Under fire for her remarks praising Mahatma Gandhi’s assassin Nathuram Godse that forced her party to remove her from the consultative committee on defence, BJP Bhopal MP Pragya Singh Thakur had to apologise twice in Lok Sabha Friday after an angry Opposition rejected her first apology.
Her first apology, in which she also attacked Congress leader Rahul Gandhi for calling her a “terrorist”, was rejected as “conditional” by the Opposition, forcing speaker Om Birla to call a meeting of floor leaders of parties to resolve the issue and resume normalcy in the House.
In her second apology, Thakur said: “On November 27, during discussion on SPG (Amendment) Bill, I did not call Nathuram Godse a patriot (deshbhakt), I did not even take his name. Still if someone is hurt, I express my regret and apologise.”
The Opposition, which had taken to slogan-shouting to demand that she express her regret in an unqualified manner, let the matter rest because the final draft had been agreed upon at the meeting of the floor leaders.
In her first apology, without taking Godse’s name, Thakur said: “If my comments have hurt in anyway, I regret and seek apology. But my comments in the House have been misrepresented and twisted.” She said she respects and pays tribute to Mahatma Gandhi for his contribution to the country. “One member has publicly termed me as a terrorist, though I have not been convicted by the court… it is an insult to a woman and a sadhvi,” she said.
It is learnt that Thakur submitted a breach of privilege notice against Rahul Gandhi for calling her a “terrorist”. Official sources said the Lok Sabha secretariat will examine the complaint before forwarding it to the Speaker.
Coming to her defence, BJP member Nishikant Dubey demanded admission of a privilege motion against Rahul Gandhi. He also cited an editorial in an old edition of the Shiv Sena mouthpiece Saamna which, he said, had hailed Godse as a patriot. “This shows the double-standards of the Congress,” he said, referring to the coalition government of the Shiv Sena, NCP and Congress in Maharashtra.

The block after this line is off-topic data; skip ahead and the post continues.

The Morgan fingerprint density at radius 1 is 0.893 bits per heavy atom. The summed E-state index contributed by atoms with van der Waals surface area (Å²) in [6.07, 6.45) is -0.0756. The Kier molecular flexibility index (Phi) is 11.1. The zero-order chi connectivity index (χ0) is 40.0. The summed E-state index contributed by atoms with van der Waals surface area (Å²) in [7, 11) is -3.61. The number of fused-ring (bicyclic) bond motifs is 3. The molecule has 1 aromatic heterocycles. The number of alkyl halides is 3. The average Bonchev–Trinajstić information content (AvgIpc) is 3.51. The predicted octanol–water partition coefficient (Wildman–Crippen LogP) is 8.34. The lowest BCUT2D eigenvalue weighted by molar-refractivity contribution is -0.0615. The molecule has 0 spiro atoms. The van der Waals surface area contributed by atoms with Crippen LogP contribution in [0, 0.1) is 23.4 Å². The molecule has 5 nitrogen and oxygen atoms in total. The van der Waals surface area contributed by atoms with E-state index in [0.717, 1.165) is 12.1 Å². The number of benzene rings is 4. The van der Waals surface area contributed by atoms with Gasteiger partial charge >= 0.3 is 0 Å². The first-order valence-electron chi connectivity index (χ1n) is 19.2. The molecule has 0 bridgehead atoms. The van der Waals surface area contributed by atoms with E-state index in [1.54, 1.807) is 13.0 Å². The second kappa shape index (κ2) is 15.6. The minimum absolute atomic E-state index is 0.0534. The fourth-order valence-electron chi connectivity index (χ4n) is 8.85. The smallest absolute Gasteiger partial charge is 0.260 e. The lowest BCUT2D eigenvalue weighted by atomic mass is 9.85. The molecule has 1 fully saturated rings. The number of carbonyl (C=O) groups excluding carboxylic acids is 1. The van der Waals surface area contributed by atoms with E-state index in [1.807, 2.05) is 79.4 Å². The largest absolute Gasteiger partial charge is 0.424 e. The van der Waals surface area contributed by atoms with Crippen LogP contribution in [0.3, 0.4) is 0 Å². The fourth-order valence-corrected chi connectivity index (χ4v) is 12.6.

Rahul Gandhi, who was in the House for a while, told the media outside that he stood by his remarks about Thakur on Twitter and was prepared to face any action. “Yes, I stand by my statement. What I have written on Twitter, I stand by it.”
On the BJP demand for action against him, Gandhi said: “That’s okay. There’s no problem. Whatever they want to do, I will welcome.” He said Thakur says what she believes in. “I don’t agree with her, but she believes in it.” Godse, he said, also used violence and she also believes in violence — Thakur is an accused in the Malegaon blast case.
The matter was first raised by Adhir Ranjan Chowdhury of Congress as soon as the House assembled. He said Thakur’s “cheap” remarks had hurt the dignity of the Chair and as custodian of the House, the Speaker should take action. The Speaker told him that he would be allowed to speak after Question Hour.
During Zero Hour, the Opposition interrupted Thakur while she was making a statement. Congress members trooped into the well of the House and started raising slogans.
Chowdhury said Thakur’s remarks had not only hurt India, but the entire world because Mahatma Gandhi was not just the Father of the Nation but a global icon.
SP leader Mulayam Singh Yadav suggested that the Speaker call a meeting of floor leaders of all parties to sort out the matter. Birla asked the House to also consider if it could take cognisance of the utterance of something which had not been recorded in the proceedings.
Sudip Bandyopadhyay of Trinamool Congress said the action taken by the BJP — from the statement of Defence Minister Rajnath Singh to the removal of Thakur from the Defence Ministry consultative committee — showed that the party had distanced itself from what she had said. The only thing, he said, was that her apology had to be unconditional.